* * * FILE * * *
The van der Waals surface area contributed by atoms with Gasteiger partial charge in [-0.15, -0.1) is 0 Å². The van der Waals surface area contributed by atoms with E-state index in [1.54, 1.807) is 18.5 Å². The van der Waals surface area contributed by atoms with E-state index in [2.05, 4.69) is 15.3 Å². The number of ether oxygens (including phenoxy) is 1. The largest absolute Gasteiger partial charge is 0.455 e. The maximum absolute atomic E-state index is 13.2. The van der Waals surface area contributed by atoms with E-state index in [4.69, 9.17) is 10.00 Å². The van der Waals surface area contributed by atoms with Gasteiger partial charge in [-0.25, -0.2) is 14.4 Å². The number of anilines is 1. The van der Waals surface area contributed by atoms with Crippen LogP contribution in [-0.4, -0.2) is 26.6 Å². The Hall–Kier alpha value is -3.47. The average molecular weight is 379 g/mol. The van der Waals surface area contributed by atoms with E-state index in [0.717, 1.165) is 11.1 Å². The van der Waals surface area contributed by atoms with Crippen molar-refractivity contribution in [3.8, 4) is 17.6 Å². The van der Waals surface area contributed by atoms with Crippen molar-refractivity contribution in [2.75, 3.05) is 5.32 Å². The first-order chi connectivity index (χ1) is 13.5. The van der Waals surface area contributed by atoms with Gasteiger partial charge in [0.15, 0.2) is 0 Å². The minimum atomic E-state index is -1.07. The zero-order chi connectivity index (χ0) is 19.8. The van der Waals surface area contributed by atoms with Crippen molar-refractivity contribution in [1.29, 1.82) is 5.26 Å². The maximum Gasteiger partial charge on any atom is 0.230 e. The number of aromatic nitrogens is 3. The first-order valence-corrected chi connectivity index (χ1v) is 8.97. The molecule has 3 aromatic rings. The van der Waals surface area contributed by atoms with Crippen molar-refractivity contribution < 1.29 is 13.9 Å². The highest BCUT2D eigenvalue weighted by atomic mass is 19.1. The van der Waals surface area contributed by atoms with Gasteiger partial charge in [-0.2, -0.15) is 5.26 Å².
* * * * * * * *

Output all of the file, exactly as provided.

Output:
The van der Waals surface area contributed by atoms with Gasteiger partial charge in [-0.15, -0.1) is 0 Å². The van der Waals surface area contributed by atoms with E-state index in [1.54, 1.807) is 18.5 Å². The van der Waals surface area contributed by atoms with E-state index in [2.05, 4.69) is 15.3 Å². The number of ether oxygens (including phenoxy) is 1. The largest absolute Gasteiger partial charge is 0.455 e. The maximum absolute atomic E-state index is 13.2. The van der Waals surface area contributed by atoms with E-state index in [4.69, 9.17) is 10.00 Å². The van der Waals surface area contributed by atoms with Gasteiger partial charge in [-0.25, -0.2) is 14.4 Å². The number of anilines is 1. The van der Waals surface area contributed by atoms with Crippen LogP contribution in [-0.4, -0.2) is 26.6 Å². The Hall–Kier alpha value is -3.47. The average molecular weight is 379 g/mol. The van der Waals surface area contributed by atoms with E-state index in [0.717, 1.165) is 11.1 Å². The van der Waals surface area contributed by atoms with Crippen molar-refractivity contribution in [3.8, 4) is 17.6 Å². The van der Waals surface area contributed by atoms with Crippen molar-refractivity contribution in [2.75, 3.05) is 5.32 Å². The first-order chi connectivity index (χ1) is 13.5. The van der Waals surface area contributed by atoms with Gasteiger partial charge in [0.15, 0.2) is 0 Å². The minimum atomic E-state index is -1.07. The zero-order chi connectivity index (χ0) is 19.8. The van der Waals surface area contributed by atoms with Crippen molar-refractivity contribution in [1.29, 1.82) is 5.26 Å². The maximum Gasteiger partial charge on any atom is 0.230 e. The number of aromatic nitrogens is 3. The first-order valence-corrected chi connectivity index (χ1v) is 8.97. The molecule has 3 aromatic rings. The van der Waals surface area contributed by atoms with Crippen molar-refractivity contribution < 1.29 is 13.9 Å². The highest BCUT2D eigenvalue weighted by atomic mass is 19.1. The van der Waals surface area contributed by atoms with Gasteiger partial charge in [-0.2, -0.15) is 5.26 Å².